Read article: Taunton man guilty of vehicular homicide, acquitted of manslaughter in 2007 fatal crash

As a Massachusetts OUI defense attorney, I believe this story is a great example of why drivers charged with OUI shouldn’t assume they’re guilty just because law enforcement says they are. It’s not hard to imagine that Leonard might have felt hopeless at the beginning of his case. Not only did a young woman lose her life, but police accused Leonard of drinking, speeding and swerving into oncoming traffic, charges that could have put him in prison for more than a decade. Those accusations might seem pretty damning — but as this case shows, more information can make a big difference in the outcome of a case. Leonard’s Massachusetts drunk driving defense lawyer successfully challenged the police accident reconstruction with an expert of their own. And the lack of firm evidence that Leonard was drunk at the time was apparently enough to raise reasonable doubts — the standard for a criminal conviction — in the minds of the jurors. Cases like this show why it’s so important to speak with an attorney before pleading guilty in any OUI case.

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Cleveland Brown wide receiver Donte Stallworth just hit the mother load of of plea deals by getting a thirty day jail sentence after being charged with DUI Manslaughter. It was alleged that on March 14, 2009 Mario Reyes was running across the street to catch a bus when he was struck and killed by a car being driven by Stallworth. According to reports the sentence was nine years and eleven months shorter than the average sentence in Florida for the same crime. Apparently Stallworth’s cooperation with authorities after the accident and an undisclosed settlement agreement with the victim’s family factored heavily into this decision. Stallworth apologized to the victim’s family at his sentencing at which he also received a lifetime loss of license. After his release from custody Stallworth will be on house arrest for two years and he will be on probation for eight years. He was ordered to pay fines of ten thousand dollars and he will have to perform one thousand hours of community service.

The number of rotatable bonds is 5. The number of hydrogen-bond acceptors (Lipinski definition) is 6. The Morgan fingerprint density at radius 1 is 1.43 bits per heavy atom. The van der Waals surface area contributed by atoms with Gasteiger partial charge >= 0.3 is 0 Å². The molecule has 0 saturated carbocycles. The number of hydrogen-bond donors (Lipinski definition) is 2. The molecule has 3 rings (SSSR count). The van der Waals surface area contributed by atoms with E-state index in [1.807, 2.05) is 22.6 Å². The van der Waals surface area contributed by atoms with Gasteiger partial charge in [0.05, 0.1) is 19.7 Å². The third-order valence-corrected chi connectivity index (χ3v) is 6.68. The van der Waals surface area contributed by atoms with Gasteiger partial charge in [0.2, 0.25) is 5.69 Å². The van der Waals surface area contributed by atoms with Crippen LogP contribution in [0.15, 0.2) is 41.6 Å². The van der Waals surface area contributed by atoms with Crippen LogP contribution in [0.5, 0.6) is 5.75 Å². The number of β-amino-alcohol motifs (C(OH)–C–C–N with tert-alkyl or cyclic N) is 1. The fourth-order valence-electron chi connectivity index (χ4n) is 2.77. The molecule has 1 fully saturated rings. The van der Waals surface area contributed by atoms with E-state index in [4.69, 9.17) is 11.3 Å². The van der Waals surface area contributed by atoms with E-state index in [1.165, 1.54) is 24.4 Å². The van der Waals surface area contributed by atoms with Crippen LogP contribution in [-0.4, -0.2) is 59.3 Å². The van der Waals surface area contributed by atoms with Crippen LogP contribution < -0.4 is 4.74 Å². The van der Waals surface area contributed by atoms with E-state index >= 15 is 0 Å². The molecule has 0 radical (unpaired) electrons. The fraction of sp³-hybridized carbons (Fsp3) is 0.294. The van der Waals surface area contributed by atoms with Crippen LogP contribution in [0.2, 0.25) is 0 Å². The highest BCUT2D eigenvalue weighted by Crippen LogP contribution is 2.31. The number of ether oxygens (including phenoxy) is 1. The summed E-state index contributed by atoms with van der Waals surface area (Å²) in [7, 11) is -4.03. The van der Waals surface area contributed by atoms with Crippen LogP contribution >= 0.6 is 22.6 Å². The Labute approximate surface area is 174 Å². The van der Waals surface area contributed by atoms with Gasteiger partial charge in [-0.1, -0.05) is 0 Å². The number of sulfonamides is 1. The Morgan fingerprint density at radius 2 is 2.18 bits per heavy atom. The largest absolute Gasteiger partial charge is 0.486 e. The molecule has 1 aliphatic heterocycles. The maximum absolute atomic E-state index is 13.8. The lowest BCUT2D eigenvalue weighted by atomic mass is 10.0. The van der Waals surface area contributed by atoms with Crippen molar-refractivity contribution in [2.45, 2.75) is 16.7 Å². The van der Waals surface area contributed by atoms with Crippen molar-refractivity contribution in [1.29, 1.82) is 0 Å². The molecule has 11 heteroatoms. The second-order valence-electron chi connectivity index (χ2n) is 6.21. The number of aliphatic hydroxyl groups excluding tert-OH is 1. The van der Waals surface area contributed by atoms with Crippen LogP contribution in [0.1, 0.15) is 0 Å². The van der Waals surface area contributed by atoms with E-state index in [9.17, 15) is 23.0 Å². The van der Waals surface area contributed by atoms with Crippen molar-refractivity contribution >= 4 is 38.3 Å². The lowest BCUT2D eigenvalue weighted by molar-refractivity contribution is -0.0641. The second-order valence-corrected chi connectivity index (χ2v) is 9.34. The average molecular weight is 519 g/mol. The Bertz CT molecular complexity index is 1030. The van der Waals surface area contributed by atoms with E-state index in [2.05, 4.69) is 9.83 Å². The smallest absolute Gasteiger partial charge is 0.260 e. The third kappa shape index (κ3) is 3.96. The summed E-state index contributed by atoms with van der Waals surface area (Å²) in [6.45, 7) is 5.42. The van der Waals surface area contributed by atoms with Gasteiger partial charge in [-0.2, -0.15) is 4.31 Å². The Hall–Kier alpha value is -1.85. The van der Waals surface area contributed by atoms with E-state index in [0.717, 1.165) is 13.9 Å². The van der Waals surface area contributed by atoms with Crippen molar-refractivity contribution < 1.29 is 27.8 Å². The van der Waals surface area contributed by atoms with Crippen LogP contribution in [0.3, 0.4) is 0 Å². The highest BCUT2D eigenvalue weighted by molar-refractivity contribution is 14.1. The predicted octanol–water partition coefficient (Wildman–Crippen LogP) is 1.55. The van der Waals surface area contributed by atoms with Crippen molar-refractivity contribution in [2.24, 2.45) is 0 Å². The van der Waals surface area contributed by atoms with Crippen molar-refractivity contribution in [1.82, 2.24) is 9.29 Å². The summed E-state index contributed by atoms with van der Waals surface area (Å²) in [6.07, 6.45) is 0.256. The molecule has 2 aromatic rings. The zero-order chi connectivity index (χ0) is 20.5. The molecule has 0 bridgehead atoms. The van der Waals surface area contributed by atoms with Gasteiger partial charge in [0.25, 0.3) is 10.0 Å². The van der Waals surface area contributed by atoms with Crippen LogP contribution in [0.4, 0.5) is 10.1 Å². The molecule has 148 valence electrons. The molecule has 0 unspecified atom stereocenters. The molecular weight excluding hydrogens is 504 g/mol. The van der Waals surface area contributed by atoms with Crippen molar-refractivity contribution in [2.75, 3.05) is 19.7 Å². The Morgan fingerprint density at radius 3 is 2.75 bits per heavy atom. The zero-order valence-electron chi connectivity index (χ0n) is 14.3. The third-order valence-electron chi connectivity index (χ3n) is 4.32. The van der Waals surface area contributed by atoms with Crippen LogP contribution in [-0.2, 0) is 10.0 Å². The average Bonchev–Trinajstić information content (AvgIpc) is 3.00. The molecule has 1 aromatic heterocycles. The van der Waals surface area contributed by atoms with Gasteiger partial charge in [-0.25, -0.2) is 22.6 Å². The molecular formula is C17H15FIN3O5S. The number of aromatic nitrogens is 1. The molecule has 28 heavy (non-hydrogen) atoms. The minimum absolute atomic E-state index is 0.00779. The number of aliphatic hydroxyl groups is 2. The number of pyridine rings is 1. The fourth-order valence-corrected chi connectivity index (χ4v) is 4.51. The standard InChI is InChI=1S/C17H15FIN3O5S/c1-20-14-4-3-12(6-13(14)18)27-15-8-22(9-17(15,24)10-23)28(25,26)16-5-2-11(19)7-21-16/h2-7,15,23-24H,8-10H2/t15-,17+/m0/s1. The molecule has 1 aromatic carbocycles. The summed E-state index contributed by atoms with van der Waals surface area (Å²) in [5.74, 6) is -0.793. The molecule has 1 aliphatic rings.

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Donte Stallworth Gets Short Sentence In Plea Deal For OUI Manslaughter Charges

There are very few circumstances in which you would see a deal like this in Massachusetts. OUI Manslaughter is a relatively new crime in Massachusetts enacted a few years ago under Melanie’s Law. OUI Manslaughter in Massachusetts carries a minimum mandatory five year state prison sentence. Massachusetts Laws do provide for work release programs for people convicted under this statute however this cannot happen without the recommendation of the prison superintendent and under the supervision of an officer of the prison in which the defendant is incarcerated. See Massachusetts General Laws Chapter 265 Section 13 1/2. Motor Vehicle Homicide OUI violations can in some circumstances provide for a lighter sentence however rarely if ever will the sentence of incarceration be thirty days. The only time when this might happen is when the district attorney’s case in tenuous. For example, in this case if it could reasonably be argued that Reyes actions were the actual cause of the accident and the prosecution’s case was weakened due to that fact you might see a sentence imposed that undercuts the average for these cases. Again, thirty days is not likely. There is no doubt that Stallworth’s lawyer did a great job for him.

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Last week police in West Tisbury, Massachusetts responded to a motor vehicle crash scene after receiving information that there was an accident with serious injuries. They arrived to find Jena Pothier pinned to the front passenger seat wearing a seatbelt. The suspected driver, Kelly McCarron was found lying in the road having been ejected from the car. Police stated that speed and alcohol were factors in the crash. Witnesses to the crash said that McCarron was operating at a high rate of speed and attempting to pass a car in front of her despite a car in the oncoming lane. Pothier had just completed her first year of college. McCarron had just graduated from Martha’s Vineyard High School. McCarron has been charged with several motor vehicle infractions and crimes, the most serious being DUI, Negligent Operation of a Motor Vehicle, Motor Vehicle Homicide OUI and OUI with Serious Bodily Injury. Police have not ruled other charges out of the realm of possibility.